Freedom:  liberty; independence; privilege; exemption; facility; frankness; licence; familiarity
Freedman : a slave manumitted
Freeman (or -woman): one who enjoys liberty; one not a slave or vassal; one possessed of peculiar rights or privileges
Vassal: one who holds the land of a superior; a tenant; a subject; a dependent; a servant; a slave
Slave: one held in bondage      Slavish: servile; mean; base
Bondage: captivity; slavery; imprisonment   Bondservant: a slave
Prisoner:  one confined in a prison; a captive; one whose liberty is restrained
Serve: to work for; to attend at command; to obey; to worship; to supply with food; to assist; to answer; to conduce
Servant: one who serves another
Servile: slavish; dependent; cringing    Servility: slavery; mean submission

 2Blackie's Standard Dictionary (Edinburgh: 1915)

Freedom: liberty; particular privilege; facility of doing anything; undue familiarity
Liberty: state or condition of one who is free; privilege; immunity; licence; freedom of action or speech beyond civility or decorum; state of being disengaged
Immunity:  freedom from service or obligation; particular privilege or prerogative; state of not being liable
Slave: a person wholly subject to another; a bondman; drudge
Slavery: state of a slave; servitude; drudgery
Subject: (adj) ruled by another; liable; prone; submissive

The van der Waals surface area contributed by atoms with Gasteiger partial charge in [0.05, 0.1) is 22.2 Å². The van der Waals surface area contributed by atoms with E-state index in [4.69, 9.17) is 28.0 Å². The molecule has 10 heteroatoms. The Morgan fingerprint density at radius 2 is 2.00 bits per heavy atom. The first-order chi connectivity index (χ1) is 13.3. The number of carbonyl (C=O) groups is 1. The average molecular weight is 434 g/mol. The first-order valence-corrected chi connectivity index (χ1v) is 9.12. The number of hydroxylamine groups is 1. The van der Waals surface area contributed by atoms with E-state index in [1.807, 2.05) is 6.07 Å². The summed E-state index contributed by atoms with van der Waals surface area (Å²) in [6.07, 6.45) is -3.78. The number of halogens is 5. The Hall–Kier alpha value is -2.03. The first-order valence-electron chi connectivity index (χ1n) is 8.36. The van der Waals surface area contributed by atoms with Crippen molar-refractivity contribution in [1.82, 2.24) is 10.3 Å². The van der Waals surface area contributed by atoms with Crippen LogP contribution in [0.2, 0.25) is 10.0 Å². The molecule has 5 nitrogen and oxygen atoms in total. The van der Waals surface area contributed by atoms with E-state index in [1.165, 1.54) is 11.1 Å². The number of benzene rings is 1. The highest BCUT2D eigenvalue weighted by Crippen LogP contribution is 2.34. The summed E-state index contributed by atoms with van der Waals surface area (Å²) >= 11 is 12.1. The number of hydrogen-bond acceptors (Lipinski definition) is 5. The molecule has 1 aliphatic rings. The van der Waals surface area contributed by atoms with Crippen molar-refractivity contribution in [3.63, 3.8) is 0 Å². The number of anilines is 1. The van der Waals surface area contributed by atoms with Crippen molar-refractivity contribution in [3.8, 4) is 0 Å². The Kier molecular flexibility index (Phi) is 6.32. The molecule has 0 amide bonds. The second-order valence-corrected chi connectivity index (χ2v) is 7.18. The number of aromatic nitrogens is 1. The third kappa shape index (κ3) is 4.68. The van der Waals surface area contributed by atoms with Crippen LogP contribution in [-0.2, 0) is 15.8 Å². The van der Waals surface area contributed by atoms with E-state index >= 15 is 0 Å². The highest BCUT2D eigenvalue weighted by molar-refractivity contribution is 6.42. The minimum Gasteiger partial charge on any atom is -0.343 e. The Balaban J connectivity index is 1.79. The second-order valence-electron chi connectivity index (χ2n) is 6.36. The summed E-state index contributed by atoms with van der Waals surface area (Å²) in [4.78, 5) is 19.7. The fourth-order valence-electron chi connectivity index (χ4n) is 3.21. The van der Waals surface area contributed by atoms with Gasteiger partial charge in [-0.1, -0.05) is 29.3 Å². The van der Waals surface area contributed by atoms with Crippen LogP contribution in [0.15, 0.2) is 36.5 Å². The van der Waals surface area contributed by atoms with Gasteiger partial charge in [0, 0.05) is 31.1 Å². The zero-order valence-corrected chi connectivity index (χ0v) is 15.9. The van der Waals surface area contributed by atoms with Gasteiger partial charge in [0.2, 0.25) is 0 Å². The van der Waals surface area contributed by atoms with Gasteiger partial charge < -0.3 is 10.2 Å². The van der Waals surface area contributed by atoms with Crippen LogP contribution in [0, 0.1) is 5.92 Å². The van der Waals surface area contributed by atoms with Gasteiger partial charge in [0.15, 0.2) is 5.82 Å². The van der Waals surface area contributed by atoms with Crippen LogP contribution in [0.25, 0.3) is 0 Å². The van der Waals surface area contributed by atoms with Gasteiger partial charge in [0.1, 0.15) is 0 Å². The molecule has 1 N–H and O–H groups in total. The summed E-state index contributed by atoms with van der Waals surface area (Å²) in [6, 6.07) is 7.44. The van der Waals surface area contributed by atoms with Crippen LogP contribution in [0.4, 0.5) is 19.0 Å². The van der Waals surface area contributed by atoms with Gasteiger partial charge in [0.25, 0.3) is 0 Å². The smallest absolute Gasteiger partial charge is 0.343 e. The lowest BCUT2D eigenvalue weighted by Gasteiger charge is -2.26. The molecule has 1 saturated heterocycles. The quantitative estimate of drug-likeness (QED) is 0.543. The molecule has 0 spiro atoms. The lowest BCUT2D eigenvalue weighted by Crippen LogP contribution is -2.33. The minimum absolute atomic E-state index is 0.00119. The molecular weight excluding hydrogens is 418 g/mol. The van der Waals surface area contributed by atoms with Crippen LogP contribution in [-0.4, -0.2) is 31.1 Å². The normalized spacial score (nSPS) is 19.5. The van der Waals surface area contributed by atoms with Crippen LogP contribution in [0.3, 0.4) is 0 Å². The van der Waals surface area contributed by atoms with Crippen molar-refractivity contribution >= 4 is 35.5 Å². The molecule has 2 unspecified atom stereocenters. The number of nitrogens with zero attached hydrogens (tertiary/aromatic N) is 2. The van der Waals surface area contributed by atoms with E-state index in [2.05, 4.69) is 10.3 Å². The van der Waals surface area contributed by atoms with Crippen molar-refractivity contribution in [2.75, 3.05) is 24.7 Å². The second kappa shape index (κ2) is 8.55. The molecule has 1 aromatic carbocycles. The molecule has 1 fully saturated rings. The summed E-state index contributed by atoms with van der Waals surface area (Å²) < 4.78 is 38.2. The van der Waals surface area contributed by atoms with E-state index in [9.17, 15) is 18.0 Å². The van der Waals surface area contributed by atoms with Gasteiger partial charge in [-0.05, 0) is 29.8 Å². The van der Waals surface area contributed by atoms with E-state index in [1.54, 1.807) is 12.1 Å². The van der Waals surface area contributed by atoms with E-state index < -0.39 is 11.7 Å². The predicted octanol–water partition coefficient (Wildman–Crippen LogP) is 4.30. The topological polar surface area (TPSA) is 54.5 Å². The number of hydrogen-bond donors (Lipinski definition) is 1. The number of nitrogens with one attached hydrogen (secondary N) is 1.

Bond: that which binds; obligation; state of being bonded; a writing by which a person binds himself
Bonds: chains; imprisonment    Bondage: slavery; thralldom
Bondman: male slave    Thrall: a slave; bondman
Drudge: one who labours hard in servile employments; a slave
Drudgery: hard labour; toilsome work; ignoble toil
Servitude: state of a slave; compulsory labour

II.    What is Slavery?

 3. From H. J. Nieboer 1910 Slavery as an Industrial System.
"A slave is the property of another, politically and socially [a slave is] at a lower level than the mass of people, and [performs] compulsory labour."

4. In his editor's introduction to Asian and African Systems of Slavery (1980), James L. Watson distinguishes between closed slave systems (in which the slave remains a slave and a sort of permanent outsider) and open ones (in which the slave's social status may change: e.g., by being incorporated into the kinship group of the master). He then gives this: "...definition of 'slave' that can be applied cross-culturally, irrespective of local variation and historical era: Slaves are acquired by purchase or capture, their labor is extracted through coercion and, as long as they remain slaves, they are never accepted into the kinship group of the master.... I would argue that the property aspect of slavery must be accepted as primary; this is what distinguishes slavery from all other forms of dependency and involuntary labor."

5.  From Robert Ross 1985 "Slavery", in The Social Science Encyclopedia (Adam Kuper & Jessica Kuper, eds.).